How To End An Argument With Anyone

How To End An Argument With Anyone

For decades psychologists have been looking for a reliable way for two people to overcome conflict with each other.  And unfortunately most of what they’ve tried just doesn’t work.

However, one strategy, that takes only seconds to apply, can allow any one person in an argument to become more objective – allowing them to create a level of understanding that can overcome a conflict.

Here’s how it was discovered.

An experiment was done with 168 college students from Carnegie Mellon, University of Texas and the University of Pennsylvania.

Students were to examine a court case involving an injured motorcyclist that is suing the driver of a car that hit him.  All students were assigned to play the plaintiff (the motorcyclist) or the defendant (the driver of the car).

Students were told which role they would take, then they were asked to make a judgment as to how much (or little) money should be awarded to the motorcyclist and to negotiate a fair settlement.

Students would be given real money if they could successfully conclude negotiations and would be penalized financially if they could not come to an agreement in 30 minutes.

Those who were to argue for the motorcyclists thought a fair settlement was about $17, 709 higher than those who argued for the driver.  And only 72% of the pairs of students were able to come to an agreed settlement.

But what does this prove?  Not much until you consider the second group of students who were told their roles only after they considered the information.

This group, researchers believed would be more objective about the information.  And they were.  A full 94% of these students were able to bring their negotiations to a successful conclusion.

Researchers concluded based on questionnaires that participants filled out that knowing their roles in advance made students see the information through the lens of self-serving bias.

And it’s this self-serving bias – which has people view information in ways that enhance their own position – that makes it so hard to end an argument or successfully conclude a negotiation.

So how can we become more objective so we can overcome a conflict?  It’s impossible for us to go back in time and look at the information objectively before we needed it.  So there must be some other strategy that can allow us to gain perspective.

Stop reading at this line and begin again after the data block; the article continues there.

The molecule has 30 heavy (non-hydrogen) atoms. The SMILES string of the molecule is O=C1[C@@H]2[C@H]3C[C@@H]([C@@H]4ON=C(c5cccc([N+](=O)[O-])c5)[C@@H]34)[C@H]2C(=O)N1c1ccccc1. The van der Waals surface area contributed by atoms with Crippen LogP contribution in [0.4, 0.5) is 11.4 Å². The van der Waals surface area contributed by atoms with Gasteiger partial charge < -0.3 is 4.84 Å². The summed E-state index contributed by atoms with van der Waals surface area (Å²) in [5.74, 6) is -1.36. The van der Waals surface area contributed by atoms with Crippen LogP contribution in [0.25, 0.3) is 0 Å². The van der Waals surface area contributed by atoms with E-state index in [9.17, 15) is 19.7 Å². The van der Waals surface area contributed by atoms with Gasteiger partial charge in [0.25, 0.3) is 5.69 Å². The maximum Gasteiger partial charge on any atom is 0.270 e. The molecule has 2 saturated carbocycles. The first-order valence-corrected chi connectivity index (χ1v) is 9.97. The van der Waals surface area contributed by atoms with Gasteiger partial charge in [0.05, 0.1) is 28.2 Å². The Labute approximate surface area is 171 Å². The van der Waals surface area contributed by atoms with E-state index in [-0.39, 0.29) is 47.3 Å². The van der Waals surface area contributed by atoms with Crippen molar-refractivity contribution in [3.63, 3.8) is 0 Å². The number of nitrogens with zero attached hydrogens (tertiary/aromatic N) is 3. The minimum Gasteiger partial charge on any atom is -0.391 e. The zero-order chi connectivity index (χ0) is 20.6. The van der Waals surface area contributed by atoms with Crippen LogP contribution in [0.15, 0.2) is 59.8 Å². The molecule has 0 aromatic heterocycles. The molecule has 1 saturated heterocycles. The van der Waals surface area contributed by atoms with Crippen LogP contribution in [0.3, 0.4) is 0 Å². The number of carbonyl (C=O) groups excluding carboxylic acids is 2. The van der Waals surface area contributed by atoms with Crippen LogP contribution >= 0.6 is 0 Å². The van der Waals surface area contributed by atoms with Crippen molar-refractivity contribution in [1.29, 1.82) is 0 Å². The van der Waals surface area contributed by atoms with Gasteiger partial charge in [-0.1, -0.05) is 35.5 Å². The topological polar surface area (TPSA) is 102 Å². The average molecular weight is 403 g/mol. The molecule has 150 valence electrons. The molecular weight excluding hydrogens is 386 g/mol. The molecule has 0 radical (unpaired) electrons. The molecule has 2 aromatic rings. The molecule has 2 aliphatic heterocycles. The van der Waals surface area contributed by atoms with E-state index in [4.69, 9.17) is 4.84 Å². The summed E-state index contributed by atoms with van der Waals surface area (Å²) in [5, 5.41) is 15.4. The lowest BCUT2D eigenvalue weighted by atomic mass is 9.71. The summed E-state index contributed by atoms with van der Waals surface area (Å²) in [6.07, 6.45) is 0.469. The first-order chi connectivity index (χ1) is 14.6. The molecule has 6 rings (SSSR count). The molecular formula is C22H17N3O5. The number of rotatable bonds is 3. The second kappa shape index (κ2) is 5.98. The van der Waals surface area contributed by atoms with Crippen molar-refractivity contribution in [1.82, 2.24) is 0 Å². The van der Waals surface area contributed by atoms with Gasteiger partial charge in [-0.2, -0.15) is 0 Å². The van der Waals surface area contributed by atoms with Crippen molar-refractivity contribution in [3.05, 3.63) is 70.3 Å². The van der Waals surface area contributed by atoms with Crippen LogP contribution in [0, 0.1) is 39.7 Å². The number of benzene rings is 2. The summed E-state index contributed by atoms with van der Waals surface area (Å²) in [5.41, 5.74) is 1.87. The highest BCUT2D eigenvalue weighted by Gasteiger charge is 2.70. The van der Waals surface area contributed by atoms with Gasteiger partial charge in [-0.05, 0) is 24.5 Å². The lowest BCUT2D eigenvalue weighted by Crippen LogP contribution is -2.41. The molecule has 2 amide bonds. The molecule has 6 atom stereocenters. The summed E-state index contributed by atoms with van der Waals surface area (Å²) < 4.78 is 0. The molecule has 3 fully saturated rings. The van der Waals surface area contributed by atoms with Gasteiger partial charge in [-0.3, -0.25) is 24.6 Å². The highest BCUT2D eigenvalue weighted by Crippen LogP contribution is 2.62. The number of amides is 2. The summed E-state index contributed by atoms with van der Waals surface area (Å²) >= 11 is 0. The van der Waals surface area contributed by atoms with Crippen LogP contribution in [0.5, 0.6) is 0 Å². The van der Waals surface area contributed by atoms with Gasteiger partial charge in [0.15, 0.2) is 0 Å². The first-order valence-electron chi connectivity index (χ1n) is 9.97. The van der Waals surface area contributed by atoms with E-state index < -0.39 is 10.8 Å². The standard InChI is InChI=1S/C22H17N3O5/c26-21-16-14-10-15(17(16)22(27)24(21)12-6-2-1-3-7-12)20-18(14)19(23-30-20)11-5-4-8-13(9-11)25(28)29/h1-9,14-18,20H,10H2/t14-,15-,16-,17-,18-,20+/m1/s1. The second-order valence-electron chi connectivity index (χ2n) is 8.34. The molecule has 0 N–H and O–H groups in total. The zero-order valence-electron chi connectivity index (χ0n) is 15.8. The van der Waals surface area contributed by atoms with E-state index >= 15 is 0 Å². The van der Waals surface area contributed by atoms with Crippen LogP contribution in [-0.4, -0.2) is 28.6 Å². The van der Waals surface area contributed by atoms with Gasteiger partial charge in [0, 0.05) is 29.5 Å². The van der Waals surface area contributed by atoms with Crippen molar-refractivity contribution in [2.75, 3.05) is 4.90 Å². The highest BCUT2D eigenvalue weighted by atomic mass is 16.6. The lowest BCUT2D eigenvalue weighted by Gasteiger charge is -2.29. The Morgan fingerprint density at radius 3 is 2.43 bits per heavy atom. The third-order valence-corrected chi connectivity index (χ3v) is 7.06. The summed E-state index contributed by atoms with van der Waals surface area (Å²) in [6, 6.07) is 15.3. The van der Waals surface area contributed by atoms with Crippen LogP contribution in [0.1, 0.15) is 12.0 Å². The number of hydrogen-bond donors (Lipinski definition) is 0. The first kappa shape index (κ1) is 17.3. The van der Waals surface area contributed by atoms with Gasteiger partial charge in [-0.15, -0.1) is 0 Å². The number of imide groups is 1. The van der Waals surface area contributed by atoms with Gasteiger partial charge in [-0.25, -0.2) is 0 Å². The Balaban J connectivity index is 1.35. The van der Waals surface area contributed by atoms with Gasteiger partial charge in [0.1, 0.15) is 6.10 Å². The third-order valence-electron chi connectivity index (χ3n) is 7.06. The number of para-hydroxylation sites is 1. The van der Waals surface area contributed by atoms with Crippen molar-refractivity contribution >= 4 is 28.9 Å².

Fortunately further research by the same people gives us some clues as to what does not work as well as what does.

They tested three different strategies to get the students to be more objective in their negotiations.

First they tried, having participants read a paragraph about self-serving bias after learning their roles and reading the case but before they decided what a fair settlement would be and engaged in negotiations.

No dice.  These participants were no more fair than others.

However, when asked to predict what the other person would view as a fair settlement, they gave more accurate assessments.  So they were able to see how the other person would be influenced by a self-serving bias but thought it didn’t apply to themselves.

Second, they tried having the subjects argue the other person’s case in writing.  This strategy also failed to improve how many cases were “settled.”

Finally, researchers tried having participants read about the self-serving bias and were told that it is caused by failing to see weaknesses in their own case.

Students who received this information had a settlement rate of 96%.  A big improvement from the 70% achieved by students that didn’t get that information.  In fact, this is the same success rate achieved by participants were told their roles after they read the information on the case.

So how do you end an argument that’s reached an impasse?

Find a weakness in your own position.  Just finding one weakness is all it takes for any sense of stubbornness or righteousness to soften.  It makes you more objective and being more objective may help you better influence the other party as well.

Reference to study described above:

Babcock, L., and Loewenstein, G. (1997). “Explaining bargaining impasse: the role of self-serving biases.” Journal of Economic Perspectives. 11, 109-126.

Subscribe without commenting